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May 27, 2011 at 1:34 PMComments: 4 Faves: 0

Dairy, Soy, Rice, Almond, Coconut, or Hemp: A Guide to Cow's Milk Alternatives

By Jessica Corwin MPH RDN More Blogs by This Author

Milk contains many of the nutrients essential for your growing child, including protein, fats, carbohydrates, vitamins, and of course dairy’s claim to fame, the bone-building mineral calcium. As milk, cheese, and yogurt are typically kid-approved these products offer an easy way to ensure our children are getting enough of the nutrients they need. One-cup of cow’s milk or yogurt contains around 300 milligrams of calcium, making it quite easy for 4 to 8 year olds to reach the recommended 800 milligrams each day or for 9 to 18 year olds to hit their 1,300 milligrams.

However, millions of Americans do not eat products made from cow’s milk. Whether due to a milk allergy, lactose intolerance, religious reasons, or personal beliefs this animal byproduct is not found in many homes. Although the dairy industry does a great job of convincing us we need cow’s milk for strong bones, there are plenty of alternatives – many of which possess an equivalent calcium profile and even greater health benefits. Here are my thoughts on the five most popular options in the supermarket:

Soy milk. Fortified soy milk is a delicious replacement for cow’s milk, providing an equal amount of calcium, no cholesterol, and almost as much protein. In fact, the 2010 Dietary Guidelines for Healthy Americans encourage soy milk as a healthy part of a balanced diet (http://www.soyfoods.org/pr/dietary-guidelines-for-americans-2010-soy-makes-the-cut)! My personal favorite is Chocolate Silk (http://silksoymilk.com), though I prefer to use the plain flavor when I’m cooking or vanilla for my sweeter treats. Tip: I highly encourage you to find a soymilk made from organic soybeans.

Rice milk. Rice milk is bit sweeter than other options due to higher carbohydrate content, provides little protein, and typically contains a lesser amount of calcium. However, rice milk is void of the top eight common allergens and may therefore be the best option for an allergic child. If this is the case, be sure to find a fortified version and supplement with other sources of calcium in the diet to increase intake.

Almond milk. This nutty milk is rich, creamy, and yes, rich in the very nutrients provided by cow and soy milk. If you are concerned about the phytoestrogen (http://www.livestrong.com/article/373314-soy-nutrition-bars-and-phytoestrogens/ ) affect of soy, almond milk may be the perfect solution. This option works great in smoothies and baking to boot!

Hemp milk. Although hemp milk is not as heavily marketed it is an increasingly popular option. Most people associate hemp and all things made from hemp with the famed drug of the 70’s, though I assure you that the minute trace amount of THC (if even that) will not yield any drug-like affects. Hemp milk (http://www.livingharvest.com/ ) is not only rich in calcium, but contains omegas-3 and omega-6 fatty acids as well!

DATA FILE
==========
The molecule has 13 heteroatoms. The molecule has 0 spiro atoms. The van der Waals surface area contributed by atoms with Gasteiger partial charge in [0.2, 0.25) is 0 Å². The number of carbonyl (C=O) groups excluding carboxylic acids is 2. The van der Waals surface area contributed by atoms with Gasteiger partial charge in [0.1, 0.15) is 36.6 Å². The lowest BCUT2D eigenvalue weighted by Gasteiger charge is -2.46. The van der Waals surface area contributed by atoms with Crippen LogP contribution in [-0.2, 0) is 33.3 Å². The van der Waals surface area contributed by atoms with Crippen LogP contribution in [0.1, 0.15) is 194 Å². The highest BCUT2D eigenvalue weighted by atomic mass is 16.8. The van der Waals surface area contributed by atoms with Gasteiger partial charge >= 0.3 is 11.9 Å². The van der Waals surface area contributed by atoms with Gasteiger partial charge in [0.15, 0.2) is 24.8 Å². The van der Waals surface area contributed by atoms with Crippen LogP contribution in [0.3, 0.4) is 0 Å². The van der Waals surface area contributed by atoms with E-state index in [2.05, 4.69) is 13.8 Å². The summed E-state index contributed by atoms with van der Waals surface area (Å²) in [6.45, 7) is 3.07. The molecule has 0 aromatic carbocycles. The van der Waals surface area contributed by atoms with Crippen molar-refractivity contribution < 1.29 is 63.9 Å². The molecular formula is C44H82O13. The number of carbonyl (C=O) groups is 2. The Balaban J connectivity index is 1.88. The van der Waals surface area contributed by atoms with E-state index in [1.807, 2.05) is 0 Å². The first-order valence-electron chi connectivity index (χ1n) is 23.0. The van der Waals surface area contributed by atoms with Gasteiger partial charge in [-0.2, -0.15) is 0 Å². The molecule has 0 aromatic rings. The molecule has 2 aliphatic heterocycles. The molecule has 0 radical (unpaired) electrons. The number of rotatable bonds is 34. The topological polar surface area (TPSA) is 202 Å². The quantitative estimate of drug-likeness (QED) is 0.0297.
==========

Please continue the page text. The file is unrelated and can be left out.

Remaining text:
Coconut milk. Depending on the version or brand, coconut milk can be a healthy source of calcium in the diet. Silk Pure Coconut (http://www.silkpurecoconut.com/) contains more calcium than cow’s milk, though the entire 5 grams of fat per serving is from saturated fat. The health effect of saturated fat is currently up for debate as certain experts believe it may cause less of a negative impact (http://kristinwartman.wordpress.com/2011/03/07/a-big-fat-debate/ ) than previously thought… regardless until the science is evident, saturated fat content remains a cautionary dietary component.

Each type of milk provides nutrients essential to health and I encourage you to pick up a carton of soy, almond, or hemp milk for a nutritious calcium source you can share with your entire family (http://switchtosilk.com/ ). No matter which type you choose make sure it is in addition to a well-balanced diet rich in whole foods andyou will surely meet the needs of your child’s growing body.

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4 Comments

  • I like almond milk, but the second ingredient on many packages is cane syrup, which is sugar.

  • Excellent catch, Lydia! I often describe almond milk as flavored, fortified water as it provides negligible amounts of the protein and healthy fats found in whole almonds. Though for those already getting plenty of dairy or perhaps too much soy, or even those with dairy or soy allergies, almond milk is a good fit.

  • I drink unsweetened almond milk AND unsweetened chocolate almond milk (only 45 calories per serving) and they are both great! If you're trying to avoid sugar, they're both good options. :)

  • Thanks for sharing, Erin. I had no idea there was an unsweetened chocolate milk out there, I will have to try it out!

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